So true. There's no magic combination of grip angle, trigger pull, sights, etc. Practice, practice, practice. Much like everything else in life.
    -PEF, a Framer with a Steelie...
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    1. All guns are always loaded.
    2. Never let the muzzle cover anything you are not willing to destroy.
    3. Keep your finger off the trigger until your sights are on the target.
    4. Be sure of your target and what is beyond it.

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    Member Array Drgnfly's Avatar
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    Thanks for the link.

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    Distinguished Member Array Doghandler's Avatar
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    My favorite snubbie drills are inside and outside moves for when somebody presents a snubbie pointed at me within my reach. You gotta take care of theirs before you can get to yours.
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    7-21 feet, especially with a snubbie. Longer barrel I'll go out further, but pretty much limit my shooting to max of 15 yards.
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    VIP Member Array GhostMaker's Avatar
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    Quote Originally Posted by Easy8 View Post
    Personally, I train draw an fire at 7 feet, than move out to 15 than 25. At 25 practice draw shoot move to cover shoot reload from strips, I only reload from strips at the range to keep in practice. I use half man silhouettes not little splash targets keep those for your mk111.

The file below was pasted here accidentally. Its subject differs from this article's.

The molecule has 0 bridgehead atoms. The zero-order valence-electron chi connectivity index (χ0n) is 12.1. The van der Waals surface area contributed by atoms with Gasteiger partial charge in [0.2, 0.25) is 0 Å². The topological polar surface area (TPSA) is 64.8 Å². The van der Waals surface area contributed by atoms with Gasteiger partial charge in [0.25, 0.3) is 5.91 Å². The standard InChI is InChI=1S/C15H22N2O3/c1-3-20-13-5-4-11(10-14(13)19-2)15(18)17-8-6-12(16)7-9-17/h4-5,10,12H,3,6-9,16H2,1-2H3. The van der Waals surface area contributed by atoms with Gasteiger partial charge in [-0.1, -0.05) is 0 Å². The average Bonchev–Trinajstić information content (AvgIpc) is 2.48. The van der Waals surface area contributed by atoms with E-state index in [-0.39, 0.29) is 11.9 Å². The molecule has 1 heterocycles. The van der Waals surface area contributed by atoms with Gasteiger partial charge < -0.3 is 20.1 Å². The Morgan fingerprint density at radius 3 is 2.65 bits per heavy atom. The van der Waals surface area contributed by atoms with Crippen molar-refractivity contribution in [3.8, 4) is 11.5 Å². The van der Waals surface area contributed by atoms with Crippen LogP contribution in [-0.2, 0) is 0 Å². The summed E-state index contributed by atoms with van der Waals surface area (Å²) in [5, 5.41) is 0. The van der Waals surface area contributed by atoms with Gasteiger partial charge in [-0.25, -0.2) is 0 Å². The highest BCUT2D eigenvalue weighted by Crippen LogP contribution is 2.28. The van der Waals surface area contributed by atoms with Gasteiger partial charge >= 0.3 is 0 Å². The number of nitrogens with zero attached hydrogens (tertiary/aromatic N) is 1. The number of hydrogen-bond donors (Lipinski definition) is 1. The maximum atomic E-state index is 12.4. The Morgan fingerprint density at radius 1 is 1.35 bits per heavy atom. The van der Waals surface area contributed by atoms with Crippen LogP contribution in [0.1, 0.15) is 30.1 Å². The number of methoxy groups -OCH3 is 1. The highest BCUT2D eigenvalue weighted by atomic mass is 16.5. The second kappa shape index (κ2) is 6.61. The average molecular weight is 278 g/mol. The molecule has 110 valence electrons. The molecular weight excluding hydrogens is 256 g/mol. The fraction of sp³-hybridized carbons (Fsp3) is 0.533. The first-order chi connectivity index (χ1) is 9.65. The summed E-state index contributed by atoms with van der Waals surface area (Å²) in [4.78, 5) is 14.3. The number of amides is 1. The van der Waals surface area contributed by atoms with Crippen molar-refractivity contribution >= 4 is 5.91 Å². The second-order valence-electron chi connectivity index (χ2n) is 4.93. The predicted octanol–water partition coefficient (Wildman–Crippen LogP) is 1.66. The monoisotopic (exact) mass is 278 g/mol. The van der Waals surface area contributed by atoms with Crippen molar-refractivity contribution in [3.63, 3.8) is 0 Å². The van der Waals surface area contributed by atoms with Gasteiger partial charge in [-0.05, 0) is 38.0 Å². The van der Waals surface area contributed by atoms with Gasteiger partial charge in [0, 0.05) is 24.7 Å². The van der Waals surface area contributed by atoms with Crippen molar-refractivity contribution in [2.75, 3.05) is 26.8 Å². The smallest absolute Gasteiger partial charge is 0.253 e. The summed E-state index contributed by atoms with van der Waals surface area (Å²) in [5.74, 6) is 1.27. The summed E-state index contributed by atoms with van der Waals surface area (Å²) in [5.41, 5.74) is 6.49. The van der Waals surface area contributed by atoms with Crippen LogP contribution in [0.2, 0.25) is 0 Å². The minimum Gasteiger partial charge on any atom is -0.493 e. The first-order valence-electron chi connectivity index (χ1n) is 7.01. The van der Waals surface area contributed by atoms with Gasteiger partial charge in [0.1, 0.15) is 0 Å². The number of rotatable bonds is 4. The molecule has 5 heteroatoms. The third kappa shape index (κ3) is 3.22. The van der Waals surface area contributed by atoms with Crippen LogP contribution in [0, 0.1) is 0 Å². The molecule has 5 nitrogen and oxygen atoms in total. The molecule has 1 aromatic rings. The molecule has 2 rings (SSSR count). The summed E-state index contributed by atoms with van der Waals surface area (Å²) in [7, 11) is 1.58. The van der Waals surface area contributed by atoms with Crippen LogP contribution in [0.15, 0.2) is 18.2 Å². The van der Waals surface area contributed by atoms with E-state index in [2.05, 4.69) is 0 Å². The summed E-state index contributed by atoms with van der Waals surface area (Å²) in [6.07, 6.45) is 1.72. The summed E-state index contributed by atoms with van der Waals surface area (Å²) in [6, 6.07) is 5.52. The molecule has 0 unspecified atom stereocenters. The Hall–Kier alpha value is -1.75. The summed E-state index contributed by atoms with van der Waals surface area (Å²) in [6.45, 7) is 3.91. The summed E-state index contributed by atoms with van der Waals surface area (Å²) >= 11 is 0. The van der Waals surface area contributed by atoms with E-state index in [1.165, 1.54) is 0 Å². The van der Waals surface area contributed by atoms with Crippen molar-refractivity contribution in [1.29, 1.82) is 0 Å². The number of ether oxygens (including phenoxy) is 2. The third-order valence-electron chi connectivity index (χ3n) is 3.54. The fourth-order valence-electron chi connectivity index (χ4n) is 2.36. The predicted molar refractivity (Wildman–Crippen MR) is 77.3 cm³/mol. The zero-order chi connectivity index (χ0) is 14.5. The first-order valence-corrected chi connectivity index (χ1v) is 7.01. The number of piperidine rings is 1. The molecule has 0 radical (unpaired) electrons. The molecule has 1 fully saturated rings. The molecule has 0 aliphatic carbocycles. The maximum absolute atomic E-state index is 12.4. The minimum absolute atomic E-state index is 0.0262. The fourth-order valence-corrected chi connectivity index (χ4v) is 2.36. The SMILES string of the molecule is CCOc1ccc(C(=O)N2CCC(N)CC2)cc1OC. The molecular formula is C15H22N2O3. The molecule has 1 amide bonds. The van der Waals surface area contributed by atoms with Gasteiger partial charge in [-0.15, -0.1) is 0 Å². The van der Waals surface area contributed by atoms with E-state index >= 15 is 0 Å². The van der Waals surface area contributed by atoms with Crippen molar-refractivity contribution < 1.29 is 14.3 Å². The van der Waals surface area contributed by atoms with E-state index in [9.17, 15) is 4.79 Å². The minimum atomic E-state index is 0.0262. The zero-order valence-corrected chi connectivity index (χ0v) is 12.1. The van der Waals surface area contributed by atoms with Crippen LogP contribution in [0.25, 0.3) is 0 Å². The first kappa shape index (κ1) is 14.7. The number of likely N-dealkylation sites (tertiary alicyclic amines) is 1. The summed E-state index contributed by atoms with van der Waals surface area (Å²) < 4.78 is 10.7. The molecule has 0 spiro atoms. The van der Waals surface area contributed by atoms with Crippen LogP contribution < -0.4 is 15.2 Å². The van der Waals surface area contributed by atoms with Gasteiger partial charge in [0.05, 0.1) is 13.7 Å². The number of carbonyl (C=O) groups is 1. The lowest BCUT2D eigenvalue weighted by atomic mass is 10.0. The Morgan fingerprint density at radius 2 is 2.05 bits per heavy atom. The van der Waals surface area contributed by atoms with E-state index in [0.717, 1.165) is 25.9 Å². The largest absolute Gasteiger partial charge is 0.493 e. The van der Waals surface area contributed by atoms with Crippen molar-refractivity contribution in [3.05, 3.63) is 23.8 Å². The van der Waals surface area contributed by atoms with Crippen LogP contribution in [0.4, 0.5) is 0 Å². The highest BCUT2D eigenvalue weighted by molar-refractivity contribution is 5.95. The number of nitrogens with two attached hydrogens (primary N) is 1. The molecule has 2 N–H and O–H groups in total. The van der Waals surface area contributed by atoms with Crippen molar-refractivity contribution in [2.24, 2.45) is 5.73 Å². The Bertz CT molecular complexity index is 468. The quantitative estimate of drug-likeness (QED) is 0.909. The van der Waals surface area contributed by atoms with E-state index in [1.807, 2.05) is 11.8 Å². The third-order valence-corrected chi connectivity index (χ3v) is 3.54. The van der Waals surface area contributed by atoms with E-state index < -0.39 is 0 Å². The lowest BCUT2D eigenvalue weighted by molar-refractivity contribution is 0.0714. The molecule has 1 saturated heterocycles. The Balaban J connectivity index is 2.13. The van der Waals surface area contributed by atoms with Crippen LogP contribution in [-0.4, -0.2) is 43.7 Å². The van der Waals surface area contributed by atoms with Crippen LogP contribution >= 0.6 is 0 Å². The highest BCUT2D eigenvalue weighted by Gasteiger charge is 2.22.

Agreed...with practice a snubnose can score hits out to 25 yards. When we qualified as police officers most of our course of fire took place from 15 yards inward, but we did fire 5 rounds from the 20 and 25 yard lines. The other 40 rounds were fired from the 15, 10, 5, and 3 yard lines respectfully. Firing 10 rounds from each yard line also places mandatory reloads into the course, which is also something you need to work on and take the time to master.
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    Back when several members of my agency still carried revolvers our firearms policy was that if a weapon was to be carried off duty, rather than just as a backup, one had to qualify on the full state course (starting at 25 yards and moving in). No one really had any trouble. Of course, back then the department provided the ammo and you could practice all you wanted. Also, given it was part of the job, you might say there was some incentive to get good with snubbies because it was just a matter of time before you had to pull one.